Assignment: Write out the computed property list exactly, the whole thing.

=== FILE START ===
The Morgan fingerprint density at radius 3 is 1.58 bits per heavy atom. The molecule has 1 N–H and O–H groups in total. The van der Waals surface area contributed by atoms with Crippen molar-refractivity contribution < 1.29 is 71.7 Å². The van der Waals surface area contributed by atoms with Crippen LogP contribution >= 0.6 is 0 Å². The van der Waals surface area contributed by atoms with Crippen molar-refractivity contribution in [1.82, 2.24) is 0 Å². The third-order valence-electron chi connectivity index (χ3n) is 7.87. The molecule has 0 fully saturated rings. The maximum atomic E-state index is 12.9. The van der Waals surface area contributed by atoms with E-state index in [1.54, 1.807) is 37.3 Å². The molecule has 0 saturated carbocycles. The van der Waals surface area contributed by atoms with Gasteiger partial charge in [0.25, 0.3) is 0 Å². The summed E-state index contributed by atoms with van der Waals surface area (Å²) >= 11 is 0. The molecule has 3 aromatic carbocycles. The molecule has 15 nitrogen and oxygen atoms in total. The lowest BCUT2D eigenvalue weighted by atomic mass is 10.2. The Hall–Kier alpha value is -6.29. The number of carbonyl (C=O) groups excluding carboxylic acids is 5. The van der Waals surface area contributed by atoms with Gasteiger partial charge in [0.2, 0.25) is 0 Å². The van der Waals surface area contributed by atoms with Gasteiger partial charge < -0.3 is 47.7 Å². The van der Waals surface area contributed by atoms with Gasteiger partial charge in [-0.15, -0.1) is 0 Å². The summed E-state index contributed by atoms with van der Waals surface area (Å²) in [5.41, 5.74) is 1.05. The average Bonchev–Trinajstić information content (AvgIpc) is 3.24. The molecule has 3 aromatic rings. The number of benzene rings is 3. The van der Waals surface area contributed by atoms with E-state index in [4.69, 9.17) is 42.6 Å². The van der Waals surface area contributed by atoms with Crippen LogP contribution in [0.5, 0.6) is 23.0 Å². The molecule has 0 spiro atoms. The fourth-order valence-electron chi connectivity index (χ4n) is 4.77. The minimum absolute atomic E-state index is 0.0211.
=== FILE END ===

The Morgan fingerprint density at radius 3 is 1.58 bits per heavy atom. The molecule has 1 N–H and O–H groups in total. The van der Waals surface area contributed by atoms with Crippen molar-refractivity contribution < 1.29 is 71.7 Å². The van der Waals surface area contributed by atoms with Crippen LogP contribution >= 0.6 is 0 Å². The van der Waals surface area contributed by atoms with Crippen molar-refractivity contribution in [1.82, 2.24) is 0 Å². The third-order valence-electron chi connectivity index (χ3n) is 7.87. The molecule has 0 fully saturated rings. The maximum atomic E-state index is 12.9. The van der Waals surface area contributed by atoms with E-state index in [1.54, 1.807) is 37.3 Å². The molecule has 0 saturated carbocycles. The van der Waals surface area contributed by atoms with Gasteiger partial charge in [0.25, 0.3) is 0 Å². The summed E-state index contributed by atoms with van der Waals surface area (Å²) >= 11 is 0. The molecule has 3 aromatic carbocycles. The molecule has 15 nitrogen and oxygen atoms in total. The lowest BCUT2D eigenvalue weighted by atomic mass is 10.2. The Hall–Kier alpha value is -6.29. The number of carbonyl (C=O) groups excluding carboxylic acids is 5. The van der Waals surface area contributed by atoms with Gasteiger partial charge in [0.2, 0.25) is 0 Å². The van der Waals surface area contributed by atoms with Gasteiger partial charge < -0.3 is 47.7 Å². The van der Waals surface area contributed by atoms with Gasteiger partial charge in [-0.15, -0.1) is 0 Å². The summed E-state index contributed by atoms with van der Waals surface area (Å²) in [5.41, 5.74) is 1.05. The average Bonchev–Trinajstić information content (AvgIpc) is 3.24. The molecule has 3 aromatic rings. The number of benzene rings is 3. The van der Waals surface area contributed by atoms with E-state index in [4.69, 9.17) is 42.6 Å². The van der Waals surface area contributed by atoms with Crippen LogP contribution in [0.5, 0.6) is 23.0 Å². The molecule has 0 spiro atoms. The fourth-order valence-electron chi connectivity index (χ4n) is 4.77. The minimum absolute atomic E-state index is 0.0211.